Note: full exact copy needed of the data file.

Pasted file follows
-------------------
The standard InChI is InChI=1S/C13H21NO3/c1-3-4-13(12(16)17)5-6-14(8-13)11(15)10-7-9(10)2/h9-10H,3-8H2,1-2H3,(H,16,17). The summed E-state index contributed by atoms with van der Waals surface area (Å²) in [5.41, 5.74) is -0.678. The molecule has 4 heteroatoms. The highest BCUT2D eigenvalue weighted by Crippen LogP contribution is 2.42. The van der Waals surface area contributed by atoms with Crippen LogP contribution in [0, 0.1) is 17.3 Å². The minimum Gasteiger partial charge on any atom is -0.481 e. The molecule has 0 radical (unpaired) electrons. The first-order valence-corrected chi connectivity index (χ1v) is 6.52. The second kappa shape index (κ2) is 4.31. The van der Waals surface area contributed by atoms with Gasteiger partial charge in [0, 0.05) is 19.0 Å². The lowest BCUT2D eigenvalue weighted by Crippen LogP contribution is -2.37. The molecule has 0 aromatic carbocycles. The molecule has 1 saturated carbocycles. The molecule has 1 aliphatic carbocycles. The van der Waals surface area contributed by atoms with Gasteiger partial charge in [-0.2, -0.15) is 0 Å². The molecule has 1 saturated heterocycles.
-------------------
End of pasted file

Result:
The standard InChI is InChI=1S/C13H21NO3/c1-3-4-13(12(16)17)5-6-14(8-13)11(15)10-7-9(10)2/h9-10H,3-8H2,1-2H3,(H,16,17). The summed E-state index contributed by atoms with van der Waals surface area (Å²) in [5.41, 5.74) is -0.678. The molecule has 4 heteroatoms. The highest BCUT2D eigenvalue weighted by Crippen LogP contribution is 2.42. The van der Waals surface area contributed by atoms with Crippen LogP contribution in [0, 0.1) is 17.3 Å². The minimum Gasteiger partial charge on any atom is -0.481 e. The molecule has 0 radical (unpaired) electrons. The first-order valence-corrected chi connectivity index (χ1v) is 6.52. The second kappa shape index (κ2) is 4.31. The van der Waals surface area contributed by atoms with Gasteiger partial charge in [0, 0.05) is 19.0 Å². The lowest BCUT2D eigenvalue weighted by Crippen LogP contribution is -2.37. The molecule has 0 aromatic carbocycles. The molecule has 1 saturated carbocycles. The molecule has 1 aliphatic carbocycles. The van der Waals surface area contributed by atoms with Gasteiger partial charge in [-0.2, -0.15) is 0 Å². The molecule has 1 saturated heterocycles.